9. On a good day, South Africa has a food shortfall. Poor people will undoubtedly starve in the coming months; first because of supply-chain disruptions and shortages, then because of unemployment and rising costs as the economy continues to spiral downward. I know that my European and American friends are speaking out against selfish hoarders but in South Africa, the fear of running out of food is not unfounded and for those who can afford it hoarding is already a way of life.
  10. Political rivalry and instability is the order of the day. We are dealing with an uneducated population that is led by corrupt leaders who regularly sweep crowds into a frenzy of murder and looting to achieve their own ends. If you think I exaggerate, look up Julius Malema. Mr. Trump could be the court jester to this dangerous megalomaniac and many ministers in our government are no better. Malema is inciting people to an uprising against the government for its inept handling of the Coronavirus pandemic, at the same time helping the government to stigmatize people who have contracted the virus. Unfortunately, he has the ear of large numbers of the population.
If you're thinking of donating a few Euros or Dollars to help us get through the crisis, reconsider. Your country needs it as much as we do right now. Any help that comes to South Africa will be used as a political tool or diverted and misspent. We'll be lucky if a few crumbs fall to the people who need it most.

What a grim picture I just painted. Sorry, I had to get it off my chest.

You might wonder where I stand in all of this. Shouldn't I feel very guilty to yearn for a chess piece when a million people in my country are about to die of sickness and starvation? I don't. I feel grateful. Grateful to be one of the few who are not starving and who can stay at home and ride it out. I was born in this country, I am one of its people and it has always been my home. Despite sucking at board games as a child, I try to respond with kindness when my fellow citizens act against me in racism and hate. Like many privileged South Africans, for all of my adult life I have involved myself in the upliftment of the underprivileged and paid taxes so that the government can do their part in repairing the wrongs in this country. Although I'm not a political activist, I speak out for what I believe is in the interest of all of humanity, not any one person or group. I did not create or condone this situation. I'm merely one person doing the best I can. Until all people come to their senses and act for humanity instead of promoting their own interests, we will not turn the tide. The midst of a pandemic is as good a place as any to pause and think about that. I wonder how many politicians will?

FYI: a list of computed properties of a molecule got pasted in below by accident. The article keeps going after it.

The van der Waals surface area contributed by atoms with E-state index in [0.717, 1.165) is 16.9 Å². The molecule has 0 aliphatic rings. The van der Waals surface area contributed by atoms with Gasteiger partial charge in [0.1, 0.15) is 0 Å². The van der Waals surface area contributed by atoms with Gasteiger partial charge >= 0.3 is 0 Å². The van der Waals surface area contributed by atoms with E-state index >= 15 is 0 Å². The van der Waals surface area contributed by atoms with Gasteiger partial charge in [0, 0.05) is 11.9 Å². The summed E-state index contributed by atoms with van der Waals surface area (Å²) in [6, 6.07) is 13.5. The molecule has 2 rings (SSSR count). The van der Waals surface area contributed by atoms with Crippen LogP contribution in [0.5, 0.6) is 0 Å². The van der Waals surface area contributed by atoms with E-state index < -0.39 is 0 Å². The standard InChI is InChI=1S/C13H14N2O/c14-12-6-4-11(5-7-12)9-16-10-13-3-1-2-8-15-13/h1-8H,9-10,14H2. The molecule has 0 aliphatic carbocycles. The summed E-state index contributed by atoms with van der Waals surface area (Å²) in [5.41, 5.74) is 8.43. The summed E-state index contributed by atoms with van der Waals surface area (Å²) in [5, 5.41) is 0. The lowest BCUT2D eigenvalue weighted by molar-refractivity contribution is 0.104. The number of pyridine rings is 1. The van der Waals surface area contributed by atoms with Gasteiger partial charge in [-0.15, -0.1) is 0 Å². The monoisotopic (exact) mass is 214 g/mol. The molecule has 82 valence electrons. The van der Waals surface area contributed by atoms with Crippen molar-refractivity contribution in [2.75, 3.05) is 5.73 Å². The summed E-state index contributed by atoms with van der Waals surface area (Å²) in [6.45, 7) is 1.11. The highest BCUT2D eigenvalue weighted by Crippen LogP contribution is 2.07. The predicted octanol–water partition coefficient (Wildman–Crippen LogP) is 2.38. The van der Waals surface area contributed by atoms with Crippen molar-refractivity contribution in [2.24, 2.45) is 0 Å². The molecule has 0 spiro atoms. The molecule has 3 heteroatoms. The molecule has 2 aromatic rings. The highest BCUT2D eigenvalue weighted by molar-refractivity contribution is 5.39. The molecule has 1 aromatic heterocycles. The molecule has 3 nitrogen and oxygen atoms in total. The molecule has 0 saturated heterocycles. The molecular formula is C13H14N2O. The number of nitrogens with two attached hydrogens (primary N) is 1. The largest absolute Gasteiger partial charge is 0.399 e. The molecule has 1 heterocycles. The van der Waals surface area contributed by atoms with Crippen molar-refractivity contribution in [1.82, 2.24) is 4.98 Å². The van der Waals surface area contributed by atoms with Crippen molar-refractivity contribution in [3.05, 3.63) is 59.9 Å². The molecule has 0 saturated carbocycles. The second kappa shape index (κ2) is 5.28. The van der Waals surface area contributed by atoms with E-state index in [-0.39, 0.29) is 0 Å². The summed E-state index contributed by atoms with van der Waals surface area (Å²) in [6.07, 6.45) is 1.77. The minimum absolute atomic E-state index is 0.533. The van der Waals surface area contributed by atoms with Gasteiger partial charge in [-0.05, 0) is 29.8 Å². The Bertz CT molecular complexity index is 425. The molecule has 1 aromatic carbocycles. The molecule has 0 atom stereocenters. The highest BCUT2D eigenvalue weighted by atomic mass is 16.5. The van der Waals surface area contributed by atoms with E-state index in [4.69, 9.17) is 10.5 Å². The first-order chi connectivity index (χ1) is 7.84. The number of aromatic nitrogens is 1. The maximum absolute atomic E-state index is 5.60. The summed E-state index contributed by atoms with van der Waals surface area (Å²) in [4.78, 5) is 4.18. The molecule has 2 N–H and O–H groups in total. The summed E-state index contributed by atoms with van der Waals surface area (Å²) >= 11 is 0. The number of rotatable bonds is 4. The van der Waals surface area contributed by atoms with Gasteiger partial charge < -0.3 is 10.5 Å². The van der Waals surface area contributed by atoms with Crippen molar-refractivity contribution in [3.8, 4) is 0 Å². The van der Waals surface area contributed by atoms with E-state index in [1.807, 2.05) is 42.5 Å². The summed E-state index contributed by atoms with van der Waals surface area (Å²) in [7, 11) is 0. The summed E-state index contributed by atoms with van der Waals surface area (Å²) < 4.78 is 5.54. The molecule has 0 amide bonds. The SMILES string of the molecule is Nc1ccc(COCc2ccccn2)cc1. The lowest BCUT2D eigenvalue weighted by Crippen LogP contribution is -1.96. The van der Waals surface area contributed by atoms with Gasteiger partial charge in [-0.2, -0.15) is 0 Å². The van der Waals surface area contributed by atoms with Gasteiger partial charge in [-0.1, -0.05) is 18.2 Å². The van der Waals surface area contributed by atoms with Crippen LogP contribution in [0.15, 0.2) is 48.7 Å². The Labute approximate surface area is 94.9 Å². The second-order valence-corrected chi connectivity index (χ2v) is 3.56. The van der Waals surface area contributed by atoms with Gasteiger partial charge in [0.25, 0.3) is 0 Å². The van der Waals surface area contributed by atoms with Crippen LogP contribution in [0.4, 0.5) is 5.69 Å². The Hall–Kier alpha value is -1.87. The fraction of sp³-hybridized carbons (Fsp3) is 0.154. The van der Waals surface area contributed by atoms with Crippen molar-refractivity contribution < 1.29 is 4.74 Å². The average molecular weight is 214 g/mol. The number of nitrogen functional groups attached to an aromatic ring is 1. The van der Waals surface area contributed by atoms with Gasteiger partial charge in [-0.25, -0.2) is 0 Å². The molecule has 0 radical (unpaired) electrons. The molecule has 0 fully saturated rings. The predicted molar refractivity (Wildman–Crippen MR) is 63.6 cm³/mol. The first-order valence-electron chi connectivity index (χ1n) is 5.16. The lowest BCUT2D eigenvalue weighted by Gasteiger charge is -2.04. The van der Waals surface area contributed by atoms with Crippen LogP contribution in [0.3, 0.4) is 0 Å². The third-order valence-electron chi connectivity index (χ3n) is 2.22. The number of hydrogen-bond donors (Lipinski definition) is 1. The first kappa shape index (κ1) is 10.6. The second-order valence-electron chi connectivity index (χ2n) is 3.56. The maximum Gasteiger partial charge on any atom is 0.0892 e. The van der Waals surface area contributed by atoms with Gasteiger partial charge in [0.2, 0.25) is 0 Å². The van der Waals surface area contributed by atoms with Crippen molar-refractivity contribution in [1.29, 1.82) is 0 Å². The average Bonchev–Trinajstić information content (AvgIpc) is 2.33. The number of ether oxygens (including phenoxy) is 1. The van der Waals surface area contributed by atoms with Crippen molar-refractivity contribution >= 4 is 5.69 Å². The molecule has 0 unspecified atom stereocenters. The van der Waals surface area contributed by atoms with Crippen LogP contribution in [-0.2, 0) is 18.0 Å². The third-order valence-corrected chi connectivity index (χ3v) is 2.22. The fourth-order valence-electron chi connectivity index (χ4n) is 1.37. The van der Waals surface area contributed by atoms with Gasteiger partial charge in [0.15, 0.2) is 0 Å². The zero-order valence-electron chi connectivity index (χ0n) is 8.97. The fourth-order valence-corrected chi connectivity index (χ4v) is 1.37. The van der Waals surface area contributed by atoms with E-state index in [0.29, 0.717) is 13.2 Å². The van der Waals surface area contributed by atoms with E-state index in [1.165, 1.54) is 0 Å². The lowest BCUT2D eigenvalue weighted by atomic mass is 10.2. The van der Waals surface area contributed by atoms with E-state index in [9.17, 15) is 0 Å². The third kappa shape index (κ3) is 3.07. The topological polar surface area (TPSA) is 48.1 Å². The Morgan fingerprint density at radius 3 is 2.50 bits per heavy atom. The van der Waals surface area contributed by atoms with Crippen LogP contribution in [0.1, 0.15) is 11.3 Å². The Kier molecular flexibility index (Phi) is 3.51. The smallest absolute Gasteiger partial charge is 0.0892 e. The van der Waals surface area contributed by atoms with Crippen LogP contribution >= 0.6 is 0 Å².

If you're looking for me, I will be rummaging in my stash for something that I can use to build a birdbath.

Friday, March 13, 2020

Crafting in a Time of Corona

The map is lighting up with red dots as people in an increasing number of world countries get the coughing sickness and while only a short while ago it seemed like a distant and exaggerated threat, in the last few days it has become distressingly real.
My international circle of acquaintances is speaking about how the virus affects their lives and suddenly we're chatting with one another much more than usual. Everyone agrees that we're in for several months of minimized contact with other people while the virus burns itself out. The internet will be our stand-in for postponed shows, nixed shopping trips with our friends, canceled club meetings and workshops.
In the last week, readers of my retrospective blog posts have increased by a whopping 784%! This flurry of activity has prompted me to come out of hiding and add my few cents worth with some fresh blog content. If I'm going to have a captive audience, I might as well make good use of it, haha! But seriously, this is not my only motive. If we help to entertain and inform one another, we will get through this challenge so much better.
I might not have been blogging for the last few months but I've been composing posts in my thoughts continuously and I've actually been working on some exciting things. Now seems like a good time to share them and help to cheer everyone up. You can look forward to random posts about miniatures, my life, teddy bear patterns, tarantulas, bicycles, and if it becomes necessary, possibly even a tasty recipe for the last few dry beans and teaspoon of apricot jam left in your cupboard after the apocalypse.
Whichever country you're in, there has never been a better time to stay at home and do crafts. Corona virus is a real and serious threat and every one of our lives is going to be affected by it. Even if we are fortunate enough not to get sick, we will suffer economic and social consequences.
Let's start by being considerate; avoid gathering in public unless it's necessary, and wash your hands!

Sunday, June 2, 2019

1zu12 Rheda Show Report

Just when the awesomeness of Germany started having a comfortable lived-in feel, there was the 1zu12 miniature show at Rheda. I went as a spectator this time, but I hope to exhibit there in future.
I met some of my greatest miniature heroes in person at the show and I spent an entire day marvelling at the variety and the quality of miniatures on offer.

This is one of those times when a picture can't do justice to the subject but I'm going to try, with lots of comments added. Grab a cup of tea and walk through the show with me.